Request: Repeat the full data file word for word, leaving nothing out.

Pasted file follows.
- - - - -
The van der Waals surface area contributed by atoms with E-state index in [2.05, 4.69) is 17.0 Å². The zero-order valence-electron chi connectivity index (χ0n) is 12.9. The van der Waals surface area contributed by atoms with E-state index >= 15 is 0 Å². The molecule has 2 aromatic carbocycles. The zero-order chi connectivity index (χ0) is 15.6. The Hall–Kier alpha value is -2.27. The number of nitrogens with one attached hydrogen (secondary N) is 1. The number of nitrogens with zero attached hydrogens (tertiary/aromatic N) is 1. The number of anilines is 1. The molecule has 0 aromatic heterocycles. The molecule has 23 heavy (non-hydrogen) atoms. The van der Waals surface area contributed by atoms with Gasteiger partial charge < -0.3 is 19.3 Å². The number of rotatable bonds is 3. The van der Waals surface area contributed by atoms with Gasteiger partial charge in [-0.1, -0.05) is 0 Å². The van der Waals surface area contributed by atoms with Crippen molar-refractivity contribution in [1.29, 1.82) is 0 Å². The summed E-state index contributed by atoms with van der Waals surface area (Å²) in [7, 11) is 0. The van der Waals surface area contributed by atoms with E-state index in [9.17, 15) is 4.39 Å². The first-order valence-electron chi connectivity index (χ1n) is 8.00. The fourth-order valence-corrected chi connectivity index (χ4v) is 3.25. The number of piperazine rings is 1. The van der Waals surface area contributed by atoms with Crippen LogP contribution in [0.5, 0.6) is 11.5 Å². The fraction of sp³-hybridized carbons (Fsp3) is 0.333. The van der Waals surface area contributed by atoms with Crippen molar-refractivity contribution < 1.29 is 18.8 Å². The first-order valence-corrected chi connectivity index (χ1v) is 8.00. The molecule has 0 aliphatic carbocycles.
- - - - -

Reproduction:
The van der Waals surface area contributed by atoms with E-state index in [2.05, 4.69) is 17.0 Å². The zero-order valence-electron chi connectivity index (χ0n) is 12.9. The van der Waals surface area contributed by atoms with E-state index >= 15 is 0 Å². The molecule has 2 aromatic carbocycles. The zero-order chi connectivity index (χ0) is 15.6. The Hall–Kier alpha value is -2.27. The number of nitrogens with one attached hydrogen (secondary N) is 1. The number of nitrogens with zero attached hydrogens (tertiary/aromatic N) is 1. The number of anilines is 1. The molecule has 0 aromatic heterocycles. The molecule has 23 heavy (non-hydrogen) atoms. The van der Waals surface area contributed by atoms with Gasteiger partial charge < -0.3 is 19.3 Å². The number of rotatable bonds is 3. The van der Waals surface area contributed by atoms with Gasteiger partial charge in [-0.1, -0.05) is 0 Å². The van der Waals surface area contributed by atoms with Crippen molar-refractivity contribution in [1.29, 1.82) is 0 Å². The summed E-state index contributed by atoms with van der Waals surface area (Å²) in [7, 11) is 0. The van der Waals surface area contributed by atoms with E-state index in [9.17, 15) is 4.39 Å². The first-order valence-electron chi connectivity index (χ1n) is 8.00. The fourth-order valence-corrected chi connectivity index (χ4v) is 3.25. The number of piperazine rings is 1. The van der Waals surface area contributed by atoms with Crippen LogP contribution in [0.5, 0.6) is 11.5 Å². The fraction of sp³-hybridized carbons (Fsp3) is 0.333. The van der Waals surface area contributed by atoms with Crippen molar-refractivity contribution < 1.29 is 18.8 Å². The first-order valence-corrected chi connectivity index (χ1v) is 8.00. The molecule has 0 aliphatic carbocycles.